The platonic theory of forms introduced another twist. A Christian monotheist must view the one God as the ultimate, so the ultimate reality can’t be any mere form (universal). And as ultimate, this God can’t “participate in” or in any way depend on some other reality, such as the universal divinity. Rather, he must be divinity. And other things which are to some degree divine must “participate in” or “imitate” God, who is the universal divinity, to various degrees. Thus, the Son and Spirit, as divine, get their degree of divinity ultimately from the Father, that is, from God himself. And for some, the Spirit gets his indirectly, by way of the Son. This transmission of divinity was first envisioned as occurring a finite time ago, before the creation of the cosmos, but starting with Origen of Alexandria (c. 186‒255 a.d.), the more popular view became that this divinity transmission is eternal, so that relative to any time (or timelessly) there is a triad of three divine beings, with the second and third ultimately depending on the first for their existence and divine nature/essence.20 In this way, the members of the trinity share the universal essence divinity. It is the result of God (either eternally or a long time ago) as it were producing inferior copies of himself, putting a degree or amount of his divinity into two others.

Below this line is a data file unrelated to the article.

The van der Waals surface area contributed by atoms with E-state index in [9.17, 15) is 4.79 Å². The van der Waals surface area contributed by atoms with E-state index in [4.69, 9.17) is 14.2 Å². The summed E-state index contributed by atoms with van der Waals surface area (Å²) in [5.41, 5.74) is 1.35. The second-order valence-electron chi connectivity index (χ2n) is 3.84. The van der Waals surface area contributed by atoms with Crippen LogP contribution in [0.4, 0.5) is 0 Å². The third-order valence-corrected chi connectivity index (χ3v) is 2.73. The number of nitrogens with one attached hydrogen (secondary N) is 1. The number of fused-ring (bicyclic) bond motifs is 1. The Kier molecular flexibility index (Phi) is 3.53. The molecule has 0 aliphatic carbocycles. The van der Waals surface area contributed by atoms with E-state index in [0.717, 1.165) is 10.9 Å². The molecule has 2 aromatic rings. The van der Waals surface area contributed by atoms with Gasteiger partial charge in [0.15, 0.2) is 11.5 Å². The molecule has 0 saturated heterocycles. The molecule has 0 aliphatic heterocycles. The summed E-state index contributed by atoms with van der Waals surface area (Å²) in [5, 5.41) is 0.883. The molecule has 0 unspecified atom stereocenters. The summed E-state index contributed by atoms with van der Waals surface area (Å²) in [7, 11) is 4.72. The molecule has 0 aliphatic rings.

Another major shift that occurred in much catholic theology of the 2nd and 3rd centuries is an intense focus on the pre-existent divine Logos, putting the historical man Jesus largely in the background. Arguments prevailed among many theologians that Jesus’s teaching, miracles, and role in salvation required that he had a divine nature in addition to his human nature. Any view on which Jesus is understood as a man, whether miraculously conceived by a virgin or begotten in the normal way, was polemicized against as making him a “mere man,” and as unspiritual and Jewish. And the primary locus of his saving work, for many, was shifted from his earthly life, death, and resurrection to the event of his incarnation, when this divine Logos somehow became unified with a man, a human nature, or a human body. Christological controversies continued to pop up in various forms through the 7th century, although a type of standard language was enforced from 451 a.d. on.21 This eternal Logos, based mostly on the first chapter of gospel according to John, was held to be the intermediary who was there with God at the time of creation, through whom God made the cosmos.22